Location: Argentina

Re: Marne 1914.

Post by tigre » Mon Dec 28, 2015 10:30 am

Hello to all :D; a little more................................

First Battle of the Marne in September 1914. Prelude.

During the month of August the French and British armies had achieved no tactical successes of importance against the surging sweep of the powerful German right wing through Belgium and northern France. However, at Mons on August 23d and again at Le Cateau on the 26th, courageous stands by the British had somewhat bewildered von Kluck, the commander of the German First Army. When the French Fifth Army stopped south of Guise to strike back at its pursuers. von Bulow was so upset that he began to close his German Second Army toward the German Third Army on his left and von Kluck's army was dragged so far to the southeast that Paris was no longer included in the envelopment.

On the night of September 4th-5th the German First Army was known by the Allies to have changed direction to the southeast and to have crossed its mass to the south of the Marne River, east of Meaux (See Sketch No.1), thus apparently exposing its right flank to an attack by the newly created French Sixth Army. The French commander in chief had decided to pass to the offensive. The French Sixth Army was to advance to the Ourcq River on September 5th and attack the exposed hostile flank on the 6th. The 5th Group of Reserve Divisions of the Sixth Army, disposed about Dammartin faced generally northeast, as shown on Sketch No. 2.

A brief survey of the terrain covered by Sketch No.1, shows that Dammartin is twenty miles northeast of Paris. To the north lie the Forests of Ermenonville and Chantilly and to the south the Marne River flows west to join the Seine. Nine miles east of Monthyon the Ourcq River empties into the Marne. The district is traversed in every direction by an adequate number of all-weather roads. The open, slightly rolling ground, on which the crops had been harvested, afforded extended fields of fire and easy routes of advance across country. Vision was obstructed only by the buildings and the rows of poplar trees which lined the roads. The hills of Penchard, Monthyon, and Tillieres provided excellent observation over the district all the way to Paris toward the west and as far as the Ourcq to the east.

The 55th Reserve Division with a Moroccan brigade and Gillet's Cavalry Brigade attached, was an element of the 5th Group of Reserve Divisions. The division was organized as follows:

109th Brigade-204th, 282d, and 289th Reserve Infantry Regiments.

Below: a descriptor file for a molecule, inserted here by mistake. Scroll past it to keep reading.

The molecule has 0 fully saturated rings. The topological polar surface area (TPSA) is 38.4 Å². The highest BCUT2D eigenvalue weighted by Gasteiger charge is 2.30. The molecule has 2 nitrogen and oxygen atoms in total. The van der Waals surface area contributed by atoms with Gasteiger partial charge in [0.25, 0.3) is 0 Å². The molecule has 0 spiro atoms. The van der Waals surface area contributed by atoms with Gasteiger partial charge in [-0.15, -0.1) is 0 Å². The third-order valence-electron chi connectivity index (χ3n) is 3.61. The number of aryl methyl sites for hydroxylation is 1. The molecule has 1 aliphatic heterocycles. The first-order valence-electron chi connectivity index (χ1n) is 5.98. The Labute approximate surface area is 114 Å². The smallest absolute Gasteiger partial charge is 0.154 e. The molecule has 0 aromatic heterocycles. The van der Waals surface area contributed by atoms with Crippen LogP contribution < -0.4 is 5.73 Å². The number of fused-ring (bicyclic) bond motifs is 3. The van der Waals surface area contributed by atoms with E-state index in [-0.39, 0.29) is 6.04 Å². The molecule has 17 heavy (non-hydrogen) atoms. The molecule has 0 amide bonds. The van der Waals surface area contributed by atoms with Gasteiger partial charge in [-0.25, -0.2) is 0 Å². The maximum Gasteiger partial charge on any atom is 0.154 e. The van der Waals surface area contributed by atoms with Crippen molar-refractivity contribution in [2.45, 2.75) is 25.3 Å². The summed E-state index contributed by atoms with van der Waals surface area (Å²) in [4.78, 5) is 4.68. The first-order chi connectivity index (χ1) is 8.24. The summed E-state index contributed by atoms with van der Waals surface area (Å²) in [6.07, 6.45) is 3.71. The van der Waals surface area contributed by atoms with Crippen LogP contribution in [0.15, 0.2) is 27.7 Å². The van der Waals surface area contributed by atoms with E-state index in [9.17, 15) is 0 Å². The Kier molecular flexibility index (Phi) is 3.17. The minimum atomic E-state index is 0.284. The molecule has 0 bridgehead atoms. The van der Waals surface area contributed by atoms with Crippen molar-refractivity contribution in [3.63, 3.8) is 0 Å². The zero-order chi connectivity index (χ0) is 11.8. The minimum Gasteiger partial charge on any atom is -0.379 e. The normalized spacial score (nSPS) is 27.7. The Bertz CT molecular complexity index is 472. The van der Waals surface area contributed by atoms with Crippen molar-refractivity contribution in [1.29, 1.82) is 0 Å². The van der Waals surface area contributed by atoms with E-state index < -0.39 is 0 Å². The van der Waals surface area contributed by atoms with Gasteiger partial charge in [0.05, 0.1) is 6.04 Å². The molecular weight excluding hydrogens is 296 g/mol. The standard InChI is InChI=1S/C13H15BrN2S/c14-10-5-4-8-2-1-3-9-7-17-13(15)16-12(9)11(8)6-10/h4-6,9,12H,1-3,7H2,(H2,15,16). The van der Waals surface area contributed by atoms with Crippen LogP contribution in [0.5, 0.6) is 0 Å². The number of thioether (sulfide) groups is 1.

110th Brigade-231s 246th, and 276th Reserve Infantry Regiments.
3 Battalions of 75 mm guns from the 13th, 30th and 45th Reserve Artillery Regiments.
2 Squadrons of the 3d Dragoons.

Each infantry regiment was organized with two battalions and included four machine guns. The artillery battalions had three batteries each.

On the night of September 4th-5th the division was disposed as shown on Sketch No 2. The 110th Brigade, with two battalions of artillery attached, occupied the division's defensive position. The 231st Reserve Infantry furnished the outpost. The 109th Brigade, the division cavalry and the remaining battalion of artillery were in division reserve.

General Operations Order No. 13, 5th Group of Reserve Divisions, was received without previous warning at the command post of the 55th Reserve Division at 4 :30 AM, September 5th. The pertinent contents of the order, as amended by subsequent fragmentary orders, were in substance as follows:

The main body of the German First Army had turned southeast and crossed the Marne. There are no enemy forces of importance in the forests north of the Sixth Army. Yesterday, columns which appear to constitute the German right flank were marching southeast from Nanteuil-Ie-Haudouin toward Meaux and Lizy-sur-Ourcq. (See Sketch No.1).

The Sixth Army wiII change direction toward the Ourcq, prepared to pass to the offensive. This group will deploy today in preparation for an offensive toward the east.
Main body: Echeloned between the lines: (see Sketch No 2) Villeroy-Iverny-Montge, and Compans-Villeneuve.
Advance guards: Penchard-Monthyon-St. Soupplets.
Outpost line: Cregy-Pringy-northeastern exits of St. Soupplets.

Gillet's Cavalry Brigade will cover the right of the group to the north bank of the Marne. The Moroccan brigade wiII advance via: Messy-Charny-Villeroy-Penchard. The 56th Reserve Division will march via: Dammartin-St. Mard-Montge-St Soupplets. The 55th Reserve Division, employing routes between those assigned to the Moroccan brigade and the 56th Reserve Division will advance its main body to the area: Iverny-Le Plessis-l'Eveque-Vinantes-Nantouillet-Thieux-Compans and its advance guard to Monthyon, with its outpost on the line: Automne-Pringy-Fescheux Farm.